I placed our China panel on Day 1 of the conference because, in the big picture, it is one of the more important long-term discussions that we need to have. China’s entry into the modern world economy, and especially the WTO in 2001, may be the most significant development of the last half-century. Its sheer size and rapid growth are simply unprecedented in human history. China affects everything.
To unpack the latest China developments, I pulled together Louis Gave, George Friedman, Emily de La Bruyère (remember that name, I promise you are going to hear more from her in the future, and not just from me) and asked Mark Yusko to moderate. Mark has been going to China for decades and was one of the original investors in Alibaba when it was private.
They started with the increasingly common view that the US and China are in a “Cold War.” Is that really the best way to describe it?
George, who saw the previous Cold War up close, thinks not. The US, USSR, and their respective allies had large military forces deployed across a fortified border. Both had nuclear weapons at the ready. They occasionally met in not-so-cold proxy battlefields like Vietnam, Central America, and Africa. That Cold War featured very little economic engagement but a fair amount of death, which could easily have been much greater. Today’s US-China situation is nothing like the Cold War. We are adversaries in many ways, but also economically interdependent.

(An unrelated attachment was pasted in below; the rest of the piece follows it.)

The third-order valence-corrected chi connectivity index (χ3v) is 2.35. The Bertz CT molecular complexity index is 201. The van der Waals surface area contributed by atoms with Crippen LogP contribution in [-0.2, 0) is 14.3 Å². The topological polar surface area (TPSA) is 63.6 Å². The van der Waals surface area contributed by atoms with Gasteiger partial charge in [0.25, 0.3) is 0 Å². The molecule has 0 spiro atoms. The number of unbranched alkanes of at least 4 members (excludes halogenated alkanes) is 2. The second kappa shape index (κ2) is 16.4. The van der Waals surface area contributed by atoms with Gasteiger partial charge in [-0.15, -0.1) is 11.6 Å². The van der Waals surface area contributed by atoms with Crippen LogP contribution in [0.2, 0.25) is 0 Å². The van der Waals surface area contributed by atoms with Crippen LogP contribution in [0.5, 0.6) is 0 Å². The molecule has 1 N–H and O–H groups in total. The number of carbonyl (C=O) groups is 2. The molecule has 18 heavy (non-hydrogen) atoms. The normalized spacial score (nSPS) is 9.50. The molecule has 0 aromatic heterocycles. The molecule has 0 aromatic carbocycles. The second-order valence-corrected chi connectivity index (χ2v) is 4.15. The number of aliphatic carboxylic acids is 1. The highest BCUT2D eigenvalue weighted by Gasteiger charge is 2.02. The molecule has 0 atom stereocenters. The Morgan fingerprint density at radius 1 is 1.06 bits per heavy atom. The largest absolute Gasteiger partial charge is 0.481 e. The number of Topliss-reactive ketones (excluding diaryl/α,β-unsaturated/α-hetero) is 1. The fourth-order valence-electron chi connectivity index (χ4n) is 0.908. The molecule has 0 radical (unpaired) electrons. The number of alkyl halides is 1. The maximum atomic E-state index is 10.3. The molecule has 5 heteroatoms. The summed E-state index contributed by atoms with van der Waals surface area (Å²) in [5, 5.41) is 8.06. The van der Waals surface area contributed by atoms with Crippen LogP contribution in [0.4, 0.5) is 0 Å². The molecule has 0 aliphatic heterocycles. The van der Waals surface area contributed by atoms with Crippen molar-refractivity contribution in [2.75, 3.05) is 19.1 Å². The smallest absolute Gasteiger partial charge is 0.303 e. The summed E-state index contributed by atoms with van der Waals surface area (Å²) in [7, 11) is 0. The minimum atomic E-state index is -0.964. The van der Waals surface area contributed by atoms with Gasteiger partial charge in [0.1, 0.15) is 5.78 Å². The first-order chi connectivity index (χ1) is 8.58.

What many probably did not pick up on but I knew from my relationship with George was his comment, “It’s not a War if there aren’t bullets involved.” Let’s just say that in a former life in a galaxy far, far away George may have been involved in a proxy war or two where there were real bullets involved. He immigrated from Hungary where there were real bullets involved. War has a different meaning to him and his generation.